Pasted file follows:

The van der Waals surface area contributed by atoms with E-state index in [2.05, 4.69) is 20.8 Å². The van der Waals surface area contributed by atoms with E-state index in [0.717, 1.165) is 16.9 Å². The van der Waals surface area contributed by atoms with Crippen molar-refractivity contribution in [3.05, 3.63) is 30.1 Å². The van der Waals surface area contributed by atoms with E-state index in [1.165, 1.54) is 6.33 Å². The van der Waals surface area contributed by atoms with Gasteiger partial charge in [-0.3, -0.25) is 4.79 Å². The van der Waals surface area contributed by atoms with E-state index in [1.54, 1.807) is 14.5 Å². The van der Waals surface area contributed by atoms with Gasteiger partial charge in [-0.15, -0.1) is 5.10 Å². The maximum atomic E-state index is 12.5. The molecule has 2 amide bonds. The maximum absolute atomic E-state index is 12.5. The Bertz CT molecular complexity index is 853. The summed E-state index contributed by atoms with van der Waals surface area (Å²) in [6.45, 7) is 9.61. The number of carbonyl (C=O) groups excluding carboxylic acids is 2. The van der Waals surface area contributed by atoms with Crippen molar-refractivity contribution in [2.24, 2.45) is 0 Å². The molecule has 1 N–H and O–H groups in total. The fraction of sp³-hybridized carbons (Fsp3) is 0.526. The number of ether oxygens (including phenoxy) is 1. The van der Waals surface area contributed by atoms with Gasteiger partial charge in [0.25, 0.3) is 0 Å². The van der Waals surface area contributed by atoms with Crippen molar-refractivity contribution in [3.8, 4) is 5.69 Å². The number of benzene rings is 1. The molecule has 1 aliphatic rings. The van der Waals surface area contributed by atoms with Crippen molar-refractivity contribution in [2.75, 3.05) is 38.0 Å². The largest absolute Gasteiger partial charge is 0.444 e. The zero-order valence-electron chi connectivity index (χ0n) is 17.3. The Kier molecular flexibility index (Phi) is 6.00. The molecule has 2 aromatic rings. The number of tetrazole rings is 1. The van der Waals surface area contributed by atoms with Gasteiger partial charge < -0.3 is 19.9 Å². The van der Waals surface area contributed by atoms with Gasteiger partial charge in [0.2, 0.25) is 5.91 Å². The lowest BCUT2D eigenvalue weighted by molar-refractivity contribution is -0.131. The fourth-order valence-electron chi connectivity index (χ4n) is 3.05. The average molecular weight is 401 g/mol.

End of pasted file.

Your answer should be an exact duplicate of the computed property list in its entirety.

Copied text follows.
The van der Waals surface area contributed by atoms with E-state index in [2.05, 4.69) is 20.8 Å². The van der Waals surface area contributed by atoms with E-state index in [0.717, 1.165) is 16.9 Å². The van der Waals surface area contributed by atoms with Crippen molar-refractivity contribution in [3.05, 3.63) is 30.1 Å². The van der Waals surface area contributed by atoms with E-state index in [1.165, 1.54) is 6.33 Å². The van der Waals surface area contributed by atoms with Gasteiger partial charge in [-0.3, -0.25) is 4.79 Å². The van der Waals surface area contributed by atoms with E-state index in [1.54, 1.807) is 14.5 Å². The van der Waals surface area contributed by atoms with Gasteiger partial charge in [-0.15, -0.1) is 5.10 Å². The maximum atomic E-state index is 12.5. The molecule has 2 amide bonds. The maximum absolute atomic E-state index is 12.5. The Bertz CT molecular complexity index is 853. The summed E-state index contributed by atoms with van der Waals surface area (Å²) in [6.45, 7) is 9.61. The number of carbonyl (C=O) groups excluding carboxylic acids is 2. The van der Waals surface area contributed by atoms with Crippen molar-refractivity contribution in [2.24, 2.45) is 0 Å². The molecule has 1 N–H and O–H groups in total. The fraction of sp³-hybridized carbons (Fsp3) is 0.526. The number of ether oxygens (including phenoxy) is 1. The van der Waals surface area contributed by atoms with Gasteiger partial charge in [0.25, 0.3) is 0 Å². The van der Waals surface area contributed by atoms with Crippen molar-refractivity contribution in [3.8, 4) is 5.69 Å². The number of benzene rings is 1. The molecule has 1 aliphatic rings. The van der Waals surface area contributed by atoms with Crippen molar-refractivity contribution in [2.75, 3.05) is 38.0 Å². The largest absolute Gasteiger partial charge is 0.444 e. The zero-order valence-electron chi connectivity index (χ0n) is 17.3. The Kier molecular flexibility index (Phi) is 6.00. The molecule has 2 aromatic rings. The number of tetrazole rings is 1. The van der Waals surface area contributed by atoms with Gasteiger partial charge < -0.3 is 19.9 Å². The van der Waals surface area contributed by atoms with Gasteiger partial charge in [0.2, 0.25) is 5.91 Å². The lowest BCUT2D eigenvalue weighted by molar-refractivity contribution is -0.131. The fourth-order valence-electron chi connectivity index (χ4n) is 3.05. The average molecular weight is 401 g/mol.